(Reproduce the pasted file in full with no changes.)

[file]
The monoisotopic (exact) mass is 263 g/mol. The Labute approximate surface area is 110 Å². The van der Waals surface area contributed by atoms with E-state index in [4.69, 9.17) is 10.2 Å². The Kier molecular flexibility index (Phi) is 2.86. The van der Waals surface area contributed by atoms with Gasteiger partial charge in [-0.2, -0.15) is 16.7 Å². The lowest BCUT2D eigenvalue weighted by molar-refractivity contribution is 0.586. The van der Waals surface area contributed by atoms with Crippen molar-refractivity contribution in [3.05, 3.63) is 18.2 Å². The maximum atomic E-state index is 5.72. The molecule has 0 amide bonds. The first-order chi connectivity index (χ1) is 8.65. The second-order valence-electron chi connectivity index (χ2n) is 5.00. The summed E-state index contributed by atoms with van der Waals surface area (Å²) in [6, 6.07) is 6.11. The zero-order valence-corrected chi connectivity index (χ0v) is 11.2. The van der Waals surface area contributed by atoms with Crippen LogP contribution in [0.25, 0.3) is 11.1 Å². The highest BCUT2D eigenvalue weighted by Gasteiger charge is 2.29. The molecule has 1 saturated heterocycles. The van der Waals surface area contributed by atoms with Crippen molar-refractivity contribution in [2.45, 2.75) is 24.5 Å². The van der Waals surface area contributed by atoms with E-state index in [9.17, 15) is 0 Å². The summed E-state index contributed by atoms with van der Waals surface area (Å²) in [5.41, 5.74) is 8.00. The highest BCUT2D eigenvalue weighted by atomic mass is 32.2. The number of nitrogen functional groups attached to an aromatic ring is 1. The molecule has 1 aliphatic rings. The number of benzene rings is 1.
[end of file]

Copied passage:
The monoisotopic (exact) mass is 263 g/mol. The Labute approximate surface area is 110 Å². The van der Waals surface area contributed by atoms with E-state index in [4.69, 9.17) is 10.2 Å². The Kier molecular flexibility index (Phi) is 2.86. The van der Waals surface area contributed by atoms with Gasteiger partial charge in [-0.2, -0.15) is 16.7 Å². The lowest BCUT2D eigenvalue weighted by molar-refractivity contribution is 0.586. The van der Waals surface area contributed by atoms with Crippen molar-refractivity contribution in [3.05, 3.63) is 18.2 Å². The maximum atomic E-state index is 5.72. The molecule has 0 amide bonds. The first-order chi connectivity index (χ1) is 8.65. The second-order valence-electron chi connectivity index (χ2n) is 5.00. The summed E-state index contributed by atoms with van der Waals surface area (Å²) in [6, 6.07) is 6.11. The zero-order valence-corrected chi connectivity index (χ0v) is 11.2. The van der Waals surface area contributed by atoms with Crippen LogP contribution in [0.25, 0.3) is 11.1 Å². The highest BCUT2D eigenvalue weighted by Gasteiger charge is 2.29. The molecule has 1 saturated heterocycles. The van der Waals surface area contributed by atoms with Crippen molar-refractivity contribution in [2.45, 2.75) is 24.5 Å². The van der Waals surface area contributed by atoms with E-state index in [9.17, 15) is 0 Å². The summed E-state index contributed by atoms with van der Waals surface area (Å²) in [5.41, 5.74) is 8.00. The highest BCUT2D eigenvalue weighted by atomic mass is 32.2. The number of nitrogen functional groups attached to an aromatic ring is 1. The molecule has 1 aliphatic rings. The number of benzene rings is 1.